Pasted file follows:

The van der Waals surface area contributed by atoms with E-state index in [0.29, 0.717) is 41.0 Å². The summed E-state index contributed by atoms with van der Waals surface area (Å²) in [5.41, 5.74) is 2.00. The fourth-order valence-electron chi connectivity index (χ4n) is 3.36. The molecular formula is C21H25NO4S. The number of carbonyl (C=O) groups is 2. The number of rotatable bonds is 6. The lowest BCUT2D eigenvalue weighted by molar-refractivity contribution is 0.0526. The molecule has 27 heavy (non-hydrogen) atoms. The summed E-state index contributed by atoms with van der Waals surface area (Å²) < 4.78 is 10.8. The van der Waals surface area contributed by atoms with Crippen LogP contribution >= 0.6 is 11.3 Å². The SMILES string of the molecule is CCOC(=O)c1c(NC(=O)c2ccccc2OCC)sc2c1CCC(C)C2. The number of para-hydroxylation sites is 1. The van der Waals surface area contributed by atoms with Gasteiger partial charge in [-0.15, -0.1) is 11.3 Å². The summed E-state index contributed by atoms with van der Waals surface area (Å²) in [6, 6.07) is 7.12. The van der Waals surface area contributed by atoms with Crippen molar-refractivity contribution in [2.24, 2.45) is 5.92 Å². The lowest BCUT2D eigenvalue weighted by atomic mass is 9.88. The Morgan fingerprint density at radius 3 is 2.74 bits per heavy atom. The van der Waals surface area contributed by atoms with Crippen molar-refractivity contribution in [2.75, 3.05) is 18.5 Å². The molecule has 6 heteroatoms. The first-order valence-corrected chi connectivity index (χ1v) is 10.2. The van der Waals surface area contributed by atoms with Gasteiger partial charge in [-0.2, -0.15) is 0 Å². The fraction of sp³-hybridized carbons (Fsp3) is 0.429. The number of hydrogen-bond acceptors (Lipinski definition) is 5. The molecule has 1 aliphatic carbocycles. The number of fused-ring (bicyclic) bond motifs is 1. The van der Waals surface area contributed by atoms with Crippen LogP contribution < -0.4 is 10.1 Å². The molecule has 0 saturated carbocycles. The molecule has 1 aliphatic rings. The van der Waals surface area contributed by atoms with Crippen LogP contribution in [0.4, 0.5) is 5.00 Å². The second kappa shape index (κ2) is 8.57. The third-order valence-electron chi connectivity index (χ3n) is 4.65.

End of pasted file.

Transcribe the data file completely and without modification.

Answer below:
The van der Waals surface area contributed by atoms with E-state index in [0.29, 0.717) is 41.0 Å². The summed E-state index contributed by atoms with van der Waals surface area (Å²) in [5.41, 5.74) is 2.00. The fourth-order valence-electron chi connectivity index (χ4n) is 3.36. The molecular formula is C21H25NO4S. The number of carbonyl (C=O) groups is 2. The number of rotatable bonds is 6. The lowest BCUT2D eigenvalue weighted by molar-refractivity contribution is 0.0526. The molecule has 27 heavy (non-hydrogen) atoms. The summed E-state index contributed by atoms with van der Waals surface area (Å²) < 4.78 is 10.8. The van der Waals surface area contributed by atoms with Crippen LogP contribution >= 0.6 is 11.3 Å². The SMILES string of the molecule is CCOC(=O)c1c(NC(=O)c2ccccc2OCC)sc2c1CCC(C)C2. The number of para-hydroxylation sites is 1. The van der Waals surface area contributed by atoms with Gasteiger partial charge in [-0.15, -0.1) is 11.3 Å². The summed E-state index contributed by atoms with van der Waals surface area (Å²) in [6, 6.07) is 7.12. The van der Waals surface area contributed by atoms with Crippen molar-refractivity contribution in [2.24, 2.45) is 5.92 Å². The lowest BCUT2D eigenvalue weighted by atomic mass is 9.88. The Morgan fingerprint density at radius 3 is 2.74 bits per heavy atom. The van der Waals surface area contributed by atoms with Crippen molar-refractivity contribution in [2.75, 3.05) is 18.5 Å². The molecule has 6 heteroatoms. The first-order valence-corrected chi connectivity index (χ1v) is 10.2. The van der Waals surface area contributed by atoms with Gasteiger partial charge in [-0.2, -0.15) is 0 Å². The fraction of sp³-hybridized carbons (Fsp3) is 0.429. The number of hydrogen-bond acceptors (Lipinski definition) is 5. The molecule has 1 aliphatic carbocycles. The number of fused-ring (bicyclic) bond motifs is 1. The van der Waals surface area contributed by atoms with Crippen LogP contribution < -0.4 is 10.1 Å². The molecule has 0 saturated carbocycles. The molecule has 1 aliphatic rings. The van der Waals surface area contributed by atoms with Crippen LogP contribution in [0.4, 0.5) is 5.00 Å². The second kappa shape index (κ2) is 8.57. The third-order valence-electron chi connectivity index (χ3n) is 4.65.